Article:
By Margaret Zhang
Levi, the oysters still clamber against shore,
latch onto fly-by-night toenails the way you
snap on my index joint, eyes twinkling like bent
corners of a parchment page. This day, you clamp
onto me and refuse to let go. We’ll find
happiness in the crests of the waves, you promise,
and so we amble, like tourists, amid disintegrating
towers that rake the blue-white splatter
of the heavens. Towers so untamed they cannot
exist beyond the grainy sands of our hourglass,
and yet they do. We merely warm the bench
and observe the fallen towers, neither scribbling
revolutions on our paper eyelids nor showing
people what a heaven this world could be if only
they tried. Maybe we’re too content to care.
Maybe we don’t yet believe it ourselves.
I press my
to your balmy
lips, for you
are a red-tailed
lonely as I
you let me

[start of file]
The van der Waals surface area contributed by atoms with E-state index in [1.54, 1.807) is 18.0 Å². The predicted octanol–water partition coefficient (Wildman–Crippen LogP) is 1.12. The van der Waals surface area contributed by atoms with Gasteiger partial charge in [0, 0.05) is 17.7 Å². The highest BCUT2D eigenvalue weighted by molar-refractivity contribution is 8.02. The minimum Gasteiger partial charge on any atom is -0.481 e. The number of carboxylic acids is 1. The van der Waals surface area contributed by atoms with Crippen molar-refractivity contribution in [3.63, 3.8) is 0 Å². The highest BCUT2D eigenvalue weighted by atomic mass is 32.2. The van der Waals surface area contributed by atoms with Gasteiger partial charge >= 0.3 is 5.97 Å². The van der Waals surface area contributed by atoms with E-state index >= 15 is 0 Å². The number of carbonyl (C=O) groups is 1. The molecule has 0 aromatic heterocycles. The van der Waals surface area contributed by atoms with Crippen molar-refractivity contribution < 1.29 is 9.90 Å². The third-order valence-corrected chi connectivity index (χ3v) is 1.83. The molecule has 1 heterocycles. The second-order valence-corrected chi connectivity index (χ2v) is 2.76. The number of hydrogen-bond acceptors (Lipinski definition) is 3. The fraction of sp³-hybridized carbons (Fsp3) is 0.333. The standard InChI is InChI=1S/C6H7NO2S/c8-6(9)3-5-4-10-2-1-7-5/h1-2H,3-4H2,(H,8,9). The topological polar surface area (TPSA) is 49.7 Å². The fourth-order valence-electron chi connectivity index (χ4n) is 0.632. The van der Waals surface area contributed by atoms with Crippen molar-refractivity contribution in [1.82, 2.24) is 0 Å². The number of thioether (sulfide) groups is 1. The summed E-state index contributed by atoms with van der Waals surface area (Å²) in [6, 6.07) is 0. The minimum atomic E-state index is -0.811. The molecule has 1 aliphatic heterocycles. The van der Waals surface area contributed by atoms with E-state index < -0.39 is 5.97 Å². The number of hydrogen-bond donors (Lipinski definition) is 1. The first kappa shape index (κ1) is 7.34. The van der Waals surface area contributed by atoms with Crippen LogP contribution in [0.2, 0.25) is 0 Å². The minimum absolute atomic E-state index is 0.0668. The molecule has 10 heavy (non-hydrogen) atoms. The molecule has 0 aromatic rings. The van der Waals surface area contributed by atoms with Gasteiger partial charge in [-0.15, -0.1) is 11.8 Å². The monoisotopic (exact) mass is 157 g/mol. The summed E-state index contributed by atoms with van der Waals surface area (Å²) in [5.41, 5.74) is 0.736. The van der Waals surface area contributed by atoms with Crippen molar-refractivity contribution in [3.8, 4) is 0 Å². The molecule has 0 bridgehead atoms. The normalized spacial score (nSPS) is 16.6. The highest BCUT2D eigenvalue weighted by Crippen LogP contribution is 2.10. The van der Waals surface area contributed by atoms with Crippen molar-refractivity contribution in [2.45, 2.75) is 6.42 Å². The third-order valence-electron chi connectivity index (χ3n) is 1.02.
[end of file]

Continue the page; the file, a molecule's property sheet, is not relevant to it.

go, drop back into
the foam with
a tiny plop.
Levi, did you
in my mouth.
you know? Even
“I will be happy tomorrow,” I tell myself a million
times. But tomorrow never waits for me to catch up,
never takes my heavy limbs in the crevices of his
hands. Levi, I don’t know how to dance anymore.
Maybe my arms ache too much to move, or maybe
my toes never taught me how. Maybe I’ll stamp
my sandals into your footprints, dear Levi, find black
pearls scattered across a black shore. Maybe I’ll pick
out grains of salt from my molar cavities and call them
the type of metropolitan paradise I always wanted.
Margaret Zhang didn’t always love to write. But in 4th grade, the belief that she had superpowers sparked her interest in storytelling, and her life has revolved around creative writing ever since. She is a Foyle Young Poet, a recipient of numerous Scholastic medials, and one of the founders and editors-in-chief of Glass Kite Anthology. She currently attends Castilleja as a sophomore. At this point in her life, she is a Holden Caulfield who wants to be an Atticus Finch.